Battle Of Nerves

Severe lumbar spinal stenosis is no walk in the park

The beauty of walking is that an exercise so simple could have so many benefits—improved circulation, better bone and muscle mass, and balance. But it’s not so simple for people with lumbar spinal stenosis. For them, walking hurts.

The pain of lumbar spinal stenosis actually comes from the nerves in the spinal canal, or other passages in the spine, being compressed or constricted. This is because the spinal canal has narrowed through degeneration, often due to normal aging, or from osteoarthritis, which involves the breakdown of cartilage in the joints and can cause the development of bone spurs. The narrowing of the canal is called stenosis.

The Lumbar Spine

“The low back, or lumbar area, is made up of five individual bones located below the rib attachment of the thoracic spine, but above the sacrum and pelvic bone,” explains Davis Reames, MD, a neurosurgeon at Neurological & Spine Institute. “In contrast to the relatively rigid thoracic spine bound anteriorly by the rib cage, it allows for substantial spinal motion. Unfortunately it is also the most common source of spinal pain.”

Along with the leg pain caused when walking, patients with lumbar spinal stenosis may feel pain or numbness in their lower back or buttocks. The pain can often be relieved by sitting down or resting, but who wants to be bound to a chair by their nerves?

“Leg pain can be severely disabling and often can stop us completely in our tracks, affecting our jobs, our family, and negatively impacting our quality of life,” Reames says. “Fortunately, there are effective treatment options.”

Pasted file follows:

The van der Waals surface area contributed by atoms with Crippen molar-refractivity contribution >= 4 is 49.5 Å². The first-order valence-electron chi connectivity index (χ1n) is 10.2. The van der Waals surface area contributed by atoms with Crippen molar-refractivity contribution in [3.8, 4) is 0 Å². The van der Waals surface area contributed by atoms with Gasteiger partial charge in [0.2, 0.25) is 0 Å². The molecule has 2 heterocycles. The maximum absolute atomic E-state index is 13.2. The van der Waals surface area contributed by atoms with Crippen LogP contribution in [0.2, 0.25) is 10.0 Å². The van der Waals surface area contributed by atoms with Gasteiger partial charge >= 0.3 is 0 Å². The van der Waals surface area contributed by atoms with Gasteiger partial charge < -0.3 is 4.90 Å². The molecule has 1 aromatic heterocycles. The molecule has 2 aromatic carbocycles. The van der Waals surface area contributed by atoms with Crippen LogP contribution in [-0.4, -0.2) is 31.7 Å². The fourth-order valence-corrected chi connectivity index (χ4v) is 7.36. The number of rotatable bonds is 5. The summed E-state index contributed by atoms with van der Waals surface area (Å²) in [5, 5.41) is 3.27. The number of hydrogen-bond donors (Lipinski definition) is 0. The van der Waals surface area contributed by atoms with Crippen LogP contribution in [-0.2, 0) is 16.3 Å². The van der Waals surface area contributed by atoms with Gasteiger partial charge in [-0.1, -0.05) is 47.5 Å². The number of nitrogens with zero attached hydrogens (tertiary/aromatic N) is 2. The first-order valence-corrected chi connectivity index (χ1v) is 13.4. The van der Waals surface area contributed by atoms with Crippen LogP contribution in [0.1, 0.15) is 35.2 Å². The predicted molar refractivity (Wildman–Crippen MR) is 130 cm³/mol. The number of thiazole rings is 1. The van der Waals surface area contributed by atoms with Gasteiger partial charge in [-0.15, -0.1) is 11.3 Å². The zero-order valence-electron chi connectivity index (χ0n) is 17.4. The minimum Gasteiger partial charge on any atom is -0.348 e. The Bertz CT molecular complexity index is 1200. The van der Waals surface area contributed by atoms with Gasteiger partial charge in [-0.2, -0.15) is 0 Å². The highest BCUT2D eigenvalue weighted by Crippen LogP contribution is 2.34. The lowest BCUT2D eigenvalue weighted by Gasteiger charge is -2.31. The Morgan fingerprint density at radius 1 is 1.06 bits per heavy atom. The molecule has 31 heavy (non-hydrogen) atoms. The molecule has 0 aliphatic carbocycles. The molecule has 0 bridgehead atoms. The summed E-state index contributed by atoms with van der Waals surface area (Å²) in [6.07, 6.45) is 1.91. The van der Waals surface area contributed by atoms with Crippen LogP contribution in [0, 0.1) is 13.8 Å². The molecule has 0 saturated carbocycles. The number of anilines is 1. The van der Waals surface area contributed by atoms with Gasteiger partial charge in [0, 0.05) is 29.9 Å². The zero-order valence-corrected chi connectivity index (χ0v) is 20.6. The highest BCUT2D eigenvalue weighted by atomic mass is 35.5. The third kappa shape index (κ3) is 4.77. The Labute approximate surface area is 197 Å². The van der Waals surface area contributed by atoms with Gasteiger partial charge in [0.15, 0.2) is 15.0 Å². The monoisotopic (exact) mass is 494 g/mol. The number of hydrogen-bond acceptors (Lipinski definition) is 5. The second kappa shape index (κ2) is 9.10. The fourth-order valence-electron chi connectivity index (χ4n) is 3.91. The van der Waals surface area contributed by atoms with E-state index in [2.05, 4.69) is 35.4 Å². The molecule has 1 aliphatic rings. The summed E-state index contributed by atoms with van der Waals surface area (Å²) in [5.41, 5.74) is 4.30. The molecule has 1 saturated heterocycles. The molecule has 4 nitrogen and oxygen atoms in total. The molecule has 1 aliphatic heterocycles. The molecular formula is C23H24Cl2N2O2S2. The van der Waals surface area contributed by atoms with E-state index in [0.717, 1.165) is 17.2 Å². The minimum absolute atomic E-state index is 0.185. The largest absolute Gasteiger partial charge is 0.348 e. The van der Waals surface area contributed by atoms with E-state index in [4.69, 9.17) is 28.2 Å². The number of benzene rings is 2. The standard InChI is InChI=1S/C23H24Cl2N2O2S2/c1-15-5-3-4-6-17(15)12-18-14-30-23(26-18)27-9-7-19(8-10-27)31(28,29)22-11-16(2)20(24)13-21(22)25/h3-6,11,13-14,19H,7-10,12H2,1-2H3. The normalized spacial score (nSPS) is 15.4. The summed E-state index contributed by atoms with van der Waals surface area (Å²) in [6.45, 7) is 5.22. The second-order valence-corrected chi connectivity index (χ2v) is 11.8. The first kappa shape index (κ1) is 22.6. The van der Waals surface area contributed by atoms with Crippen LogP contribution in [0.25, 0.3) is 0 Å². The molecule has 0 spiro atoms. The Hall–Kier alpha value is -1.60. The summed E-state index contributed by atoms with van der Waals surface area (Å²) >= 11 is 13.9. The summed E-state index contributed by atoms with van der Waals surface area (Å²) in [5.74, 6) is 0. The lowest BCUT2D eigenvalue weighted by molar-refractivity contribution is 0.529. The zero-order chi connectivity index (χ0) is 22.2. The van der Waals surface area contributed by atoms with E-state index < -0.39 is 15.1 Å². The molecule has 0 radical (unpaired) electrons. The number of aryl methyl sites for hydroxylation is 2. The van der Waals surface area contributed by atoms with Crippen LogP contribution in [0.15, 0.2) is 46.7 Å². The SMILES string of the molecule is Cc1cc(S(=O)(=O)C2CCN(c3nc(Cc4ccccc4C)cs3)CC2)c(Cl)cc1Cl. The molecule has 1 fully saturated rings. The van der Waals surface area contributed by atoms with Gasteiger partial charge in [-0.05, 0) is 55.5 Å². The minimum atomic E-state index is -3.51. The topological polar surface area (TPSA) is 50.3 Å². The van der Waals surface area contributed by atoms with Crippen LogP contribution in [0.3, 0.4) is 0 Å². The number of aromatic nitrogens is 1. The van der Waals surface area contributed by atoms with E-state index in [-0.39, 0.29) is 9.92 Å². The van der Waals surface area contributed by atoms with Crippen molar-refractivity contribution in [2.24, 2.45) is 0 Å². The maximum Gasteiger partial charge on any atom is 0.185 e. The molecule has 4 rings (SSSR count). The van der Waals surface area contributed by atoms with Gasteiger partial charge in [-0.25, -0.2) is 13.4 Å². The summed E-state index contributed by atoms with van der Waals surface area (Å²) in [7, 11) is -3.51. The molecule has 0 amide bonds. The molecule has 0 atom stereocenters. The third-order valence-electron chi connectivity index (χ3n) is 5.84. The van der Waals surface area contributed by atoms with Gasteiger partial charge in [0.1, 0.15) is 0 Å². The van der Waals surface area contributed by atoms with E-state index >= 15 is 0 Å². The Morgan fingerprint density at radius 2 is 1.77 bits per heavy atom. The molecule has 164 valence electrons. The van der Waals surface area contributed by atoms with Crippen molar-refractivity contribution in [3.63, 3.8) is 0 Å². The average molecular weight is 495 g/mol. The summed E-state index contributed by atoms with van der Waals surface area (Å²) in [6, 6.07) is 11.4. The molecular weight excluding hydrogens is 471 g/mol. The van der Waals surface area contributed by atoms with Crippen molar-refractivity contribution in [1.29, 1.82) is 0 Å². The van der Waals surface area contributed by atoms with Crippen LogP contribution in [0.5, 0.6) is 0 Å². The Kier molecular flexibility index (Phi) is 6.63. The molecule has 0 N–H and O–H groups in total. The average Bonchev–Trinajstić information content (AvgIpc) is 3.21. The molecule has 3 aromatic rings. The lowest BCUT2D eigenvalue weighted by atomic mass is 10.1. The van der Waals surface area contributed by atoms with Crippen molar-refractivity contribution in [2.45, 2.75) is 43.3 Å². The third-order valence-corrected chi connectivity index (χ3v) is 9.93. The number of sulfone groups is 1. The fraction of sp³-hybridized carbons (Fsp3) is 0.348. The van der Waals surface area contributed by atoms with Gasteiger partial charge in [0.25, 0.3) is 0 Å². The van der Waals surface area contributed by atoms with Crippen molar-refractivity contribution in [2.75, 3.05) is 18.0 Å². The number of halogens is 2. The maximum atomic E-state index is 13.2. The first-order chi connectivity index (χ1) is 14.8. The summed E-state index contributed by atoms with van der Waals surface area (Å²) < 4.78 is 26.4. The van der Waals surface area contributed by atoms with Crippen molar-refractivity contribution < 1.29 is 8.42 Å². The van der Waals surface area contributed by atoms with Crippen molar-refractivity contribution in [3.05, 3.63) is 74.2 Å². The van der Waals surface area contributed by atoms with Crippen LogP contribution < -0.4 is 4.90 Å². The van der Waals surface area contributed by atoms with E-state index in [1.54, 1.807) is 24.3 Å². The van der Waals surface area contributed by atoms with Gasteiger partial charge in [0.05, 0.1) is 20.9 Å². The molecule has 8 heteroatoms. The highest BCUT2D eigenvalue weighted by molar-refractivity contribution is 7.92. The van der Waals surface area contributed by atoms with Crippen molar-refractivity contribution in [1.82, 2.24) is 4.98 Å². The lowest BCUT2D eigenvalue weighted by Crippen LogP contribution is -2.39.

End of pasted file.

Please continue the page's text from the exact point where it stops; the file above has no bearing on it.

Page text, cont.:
Diagnosis And Early Treatments

Providing a detailed history and undergoing a thorough exam will help your physician determine if your leg pain is caused by lumbar spinal stenosis or a different condition. Patients will also need to receive an MRI or CT scan.

“It is important to see a specialist who can best uncover the severity of the nerve damage, complete a careful review of the images with respect to your specific complaints, and finally maintain a wide variety of techniques with which to consider, in order to choose the least invasive treatment to best provide you with relief,” Reames says.

Conservative treatments for lumbar spinal stenosis include medications for inflammation and nerve pain, including cortisone injections in the lumbar spine. Physical therapy and lifestyle modification can also help in some cases.

When Surgery Is Needed

“If the pain is severe or refractory to conservative methods, or if other signs such as weakness are present, surgery may become indicated,” Reames says.

Lumbar decompression surgery is done to remove the sources of compression on the nerves. Traditionally, this surgery involved a large incision to access the spine and surrounding tissue. But for certain candidates, Dr. Reames prefers to perform a minimally-invasive decompression.

“In this procedure, a small tube is carefully placed under sequential dilation which, instead of a large incision that requires more soft tissue and muscle injury, only temporarily splits the longitudinal muscle fibers rather than disconnecting them from their attachment at the bone,” Reames explains. “This is done through a small 18-millimeter incision under the guidance of imaging. This allows a microscope to assist in carefully removing bone spurs, disc herniations, cysts, or other nerve impingement. As in standard open surgery, the nerves are clearly visualized at the conclusion of the operation. Dermabond glue is then placed on the skin and patients are sent home the same day.”

For patients whose quality of life has become so hampered by this condition that a procedure is needed, this minimally-invasive technique helps keep spinal surgery from being a last resort.

“The patient benefits from a decreased rate of infection, less blood loss, and a quicker recovery,” Reames says. “In fact, for appropriate surgical candidates, some degree of immediate improvement in leg pain is expected in the recovery room.”

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